Stocks soared on Thursday thanks to the largest gain by transportation stocks since 2001 and a rally in Treasury bonds as fears China could slow its bond purchases — the reason for some market unpleasantness earlier in the week — faded away after officials essentially labeled the report fake news.
In the end, the Dow Jones Industrial Average gained 0.8%, the S&P 500 gained 0.7%, the Nasdaq Composite gained 0.8% and the Russell 2000 gained 1.7%. Crude oil dipped slightly, gold climbed, the iShares Barclays 20+ Yr Treas.Bond (ETF) (NASDAQ:TLT) gained 0.4% and the dollar fell.
Airlines and marine transport stocks led the way with gains of 4.2% and 3.9%, respectively. Utilities and railroads were the laggards, down 1.7% and 1.3%. KB Home (NYSE:KBH) gained 12.3% after reporting better-than-expected quarterly results. Eastman Kodak Company Common New (NYSE:KODK) fell 22% after its recent blockchain-related surge deflated on profit taking.
The rise in transportations stocks caps an eight-day consecutive rise, totaling 6.5% for the year-to-date thanks to strength in airline stocks. Given that transports are seen as being on the “front lines” of the economy, this suggests investors are aggressively pricing in a surge in GDP growth.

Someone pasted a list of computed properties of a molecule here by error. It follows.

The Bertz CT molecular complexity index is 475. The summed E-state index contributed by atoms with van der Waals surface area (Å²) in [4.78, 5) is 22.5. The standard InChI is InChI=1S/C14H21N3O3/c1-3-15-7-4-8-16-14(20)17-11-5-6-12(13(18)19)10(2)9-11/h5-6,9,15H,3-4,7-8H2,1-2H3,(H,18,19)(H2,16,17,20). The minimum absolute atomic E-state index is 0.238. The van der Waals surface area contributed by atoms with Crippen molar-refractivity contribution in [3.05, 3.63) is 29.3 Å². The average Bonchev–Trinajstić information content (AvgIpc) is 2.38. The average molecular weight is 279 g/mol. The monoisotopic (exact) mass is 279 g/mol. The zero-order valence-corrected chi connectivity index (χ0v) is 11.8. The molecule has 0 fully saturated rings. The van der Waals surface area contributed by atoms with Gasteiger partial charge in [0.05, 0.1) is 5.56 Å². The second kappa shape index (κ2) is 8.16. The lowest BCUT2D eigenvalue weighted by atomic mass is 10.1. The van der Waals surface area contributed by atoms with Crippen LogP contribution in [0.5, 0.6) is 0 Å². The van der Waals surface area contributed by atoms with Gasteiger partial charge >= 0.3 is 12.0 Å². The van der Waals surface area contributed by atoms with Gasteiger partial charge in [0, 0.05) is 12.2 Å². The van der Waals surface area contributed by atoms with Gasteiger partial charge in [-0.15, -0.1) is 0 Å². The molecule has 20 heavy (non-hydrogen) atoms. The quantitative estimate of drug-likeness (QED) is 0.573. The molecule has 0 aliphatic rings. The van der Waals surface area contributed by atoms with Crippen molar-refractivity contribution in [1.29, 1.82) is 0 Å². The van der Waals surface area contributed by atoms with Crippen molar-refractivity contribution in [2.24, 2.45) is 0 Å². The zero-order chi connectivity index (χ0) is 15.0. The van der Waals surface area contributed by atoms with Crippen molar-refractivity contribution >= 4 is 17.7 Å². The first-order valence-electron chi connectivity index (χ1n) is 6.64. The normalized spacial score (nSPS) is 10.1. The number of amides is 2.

Breadth was extremely positive, with advancers outpacing decliners by a 3.4 to 1 ratio. On the NYSE, 291 issues hit a new high (vs. 37 hitting new lows).
The most interesting development was that the CBOE Volatility Index rose in unison with the market today — a break of the longtime inverse correlation and a potential regime change to the situation that marked the final stages of the last two bull markets. That is, when both volatility expectations and stock prices rise together.
This comes at a time when Wall Street brokerages, including Goldman Sachs, Deutsche Bank and Bank of America are warning of very extended small trader positioning in short VIX ETF products — potentially setting the stage for a violent reversal as these positions are closed.
It wouldn’t take much of a rise in the VIX — an increase from around 10 to around 15 — to force some $110 million in short covering buying according to JPM’s head quant Marko Kolanovic. Goldman puts the tipping point at just an increase of 3.
Check out Serge Berger’s Trade of the Day for Jan. 12.
Today’s Trading Landscape
To see a list of the companies reporting earnings today, click here.
For a list of this week’s economic reports due out, click here.
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